The Lord and the Apostles seemed to regard the gospel message and the privilege of hearing it as marks of great favor. Our Lord, when sending the disciples out to proclaim to Israel the kingdom of heaven at hand, told them to seek for the worthy ones, when going into any city. (Matt. 10:11.) He told them that they had pearls of truth which the swinish would not appreciate, and upon whom it would be useless to waste valuable time, and that even when sowing seed on good ground, much would be wasted—choked with the cares of life and the deceitfulness of riches. Our Lord followed this course in his own teaching, also. With what a disregard of their favor or following he upbraided the Pharisees, How can you believe who receive honor one of another [who are puffed up with pride], and seek not that honor only which cometh from above. In contrast, note how patient he was, and how careful to make clear his Messiahship to the meek ones who, like Nathaniel, were Israelites and truth-seekers indeed and without guile. See how much time he spent in preaching to a congregation of one, and that a Samaritan woman who in sincerity desired to know the truth, and was willing to confess it.
Nor should we regard this as merely our Lord's preference: it was more, it was his mission (as it is ours as his followers,) to preach the glad tidings to the MEEK, as it is written; "The spirit of the Lord God is upon me, because the Lord hath anointed me to preach good tidings unto the meek."—Isa. 61:1.
But some one, misinformed as to the object for which the gospel is preached in this age, and perhaps as to what the gospel is, may suggest, Why to the meek? Why should not our Lord, and we, preach especially to those who are not meek? Why not preach to the proud, and to the wise and great, who professing to be much and highly esteemed among men, are abominable in the sight of God—blind leaders of the blind? Why not preach to such? Because it would be useless. The gospel, the real gospel, has no attraction for such, and time is always wasted, when thus spent. "Have any of the Scribes or Pharisees believed on him?" was asked at the close of our Lord's ministry; and had he confined his labors to that class, he perhaps would have made no disciples.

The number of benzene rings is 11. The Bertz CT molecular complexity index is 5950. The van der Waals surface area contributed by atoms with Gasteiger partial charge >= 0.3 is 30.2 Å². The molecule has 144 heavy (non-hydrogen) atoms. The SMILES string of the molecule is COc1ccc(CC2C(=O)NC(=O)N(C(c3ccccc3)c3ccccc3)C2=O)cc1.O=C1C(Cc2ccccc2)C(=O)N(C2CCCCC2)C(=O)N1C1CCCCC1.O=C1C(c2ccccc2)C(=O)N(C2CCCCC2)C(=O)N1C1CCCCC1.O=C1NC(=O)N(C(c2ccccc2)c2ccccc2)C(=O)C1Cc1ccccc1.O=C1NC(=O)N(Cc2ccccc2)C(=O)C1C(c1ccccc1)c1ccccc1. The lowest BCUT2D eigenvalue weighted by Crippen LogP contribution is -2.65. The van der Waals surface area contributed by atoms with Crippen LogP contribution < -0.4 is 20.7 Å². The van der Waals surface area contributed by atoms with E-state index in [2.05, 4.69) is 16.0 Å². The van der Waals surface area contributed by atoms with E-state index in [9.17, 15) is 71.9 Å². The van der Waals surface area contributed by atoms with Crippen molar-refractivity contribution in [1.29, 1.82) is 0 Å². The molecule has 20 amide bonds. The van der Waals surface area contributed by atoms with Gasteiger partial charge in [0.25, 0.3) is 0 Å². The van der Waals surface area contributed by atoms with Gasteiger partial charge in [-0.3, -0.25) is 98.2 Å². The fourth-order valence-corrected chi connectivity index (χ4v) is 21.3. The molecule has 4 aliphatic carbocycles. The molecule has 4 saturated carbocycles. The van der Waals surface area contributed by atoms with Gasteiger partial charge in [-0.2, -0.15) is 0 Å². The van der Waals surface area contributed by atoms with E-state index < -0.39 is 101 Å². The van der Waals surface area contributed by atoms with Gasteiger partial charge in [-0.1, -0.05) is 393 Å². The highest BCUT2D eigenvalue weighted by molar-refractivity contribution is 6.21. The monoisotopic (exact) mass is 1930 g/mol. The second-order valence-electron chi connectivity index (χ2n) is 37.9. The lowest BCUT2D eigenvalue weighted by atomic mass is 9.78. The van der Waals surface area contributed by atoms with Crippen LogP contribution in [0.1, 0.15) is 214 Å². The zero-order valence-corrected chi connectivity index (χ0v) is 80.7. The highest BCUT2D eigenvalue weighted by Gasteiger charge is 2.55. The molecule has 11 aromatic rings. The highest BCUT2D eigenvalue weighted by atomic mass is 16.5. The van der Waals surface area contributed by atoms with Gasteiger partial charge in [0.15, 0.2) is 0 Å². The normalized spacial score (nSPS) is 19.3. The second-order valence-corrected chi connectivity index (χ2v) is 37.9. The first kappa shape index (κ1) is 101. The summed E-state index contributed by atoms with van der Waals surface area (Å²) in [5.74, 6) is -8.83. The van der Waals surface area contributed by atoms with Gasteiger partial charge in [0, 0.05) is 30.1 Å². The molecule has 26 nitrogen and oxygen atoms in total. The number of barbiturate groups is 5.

The truth, the gospel, affects and influences any heart into which it enters, but it can only find root in a good, deep and prepared soil. If doubts and hopes have alternately plowed and harrowed the heart, so that the desire for the truth is deep and strong, and if the mind is free from the crust of prejudice and open to receive the seed of truth, there is good ground for the gospel message; for such a one has reached the point of meekness, and is ready to receive the Word of God, whoever may [R957 : page 8] scatter the seed. The Gospel appeals to such to-day, as well as at the first advent. It satisfies the longings of such, as nothing else could. But now, as then also, the bigoted self-satisfied ones who are at ease in Zion, who say, We are rich in learning and increased in good works and have need of nothing; let us alone that we may enjoy our ease, and glory, and honor of men—these are not "the meek"; and the true gospel will not be received by such. Seek those who are worthy, those who hunger after righteousness—truth.
And, beloved, as we seek to teach the meek the glad tidings which we have received, let us see to it that we maintain always the meek childlike spirit, without which we would not have been worthy of the truth either. Let us remember the meekness of our Master, though Master and Teacher above all. The promise is, "The meek will he guide in judgment, and the meek will he teach his way," and "The meek shall increase their joy in the Lord."—Psa. 25:9; Isa. 29:19.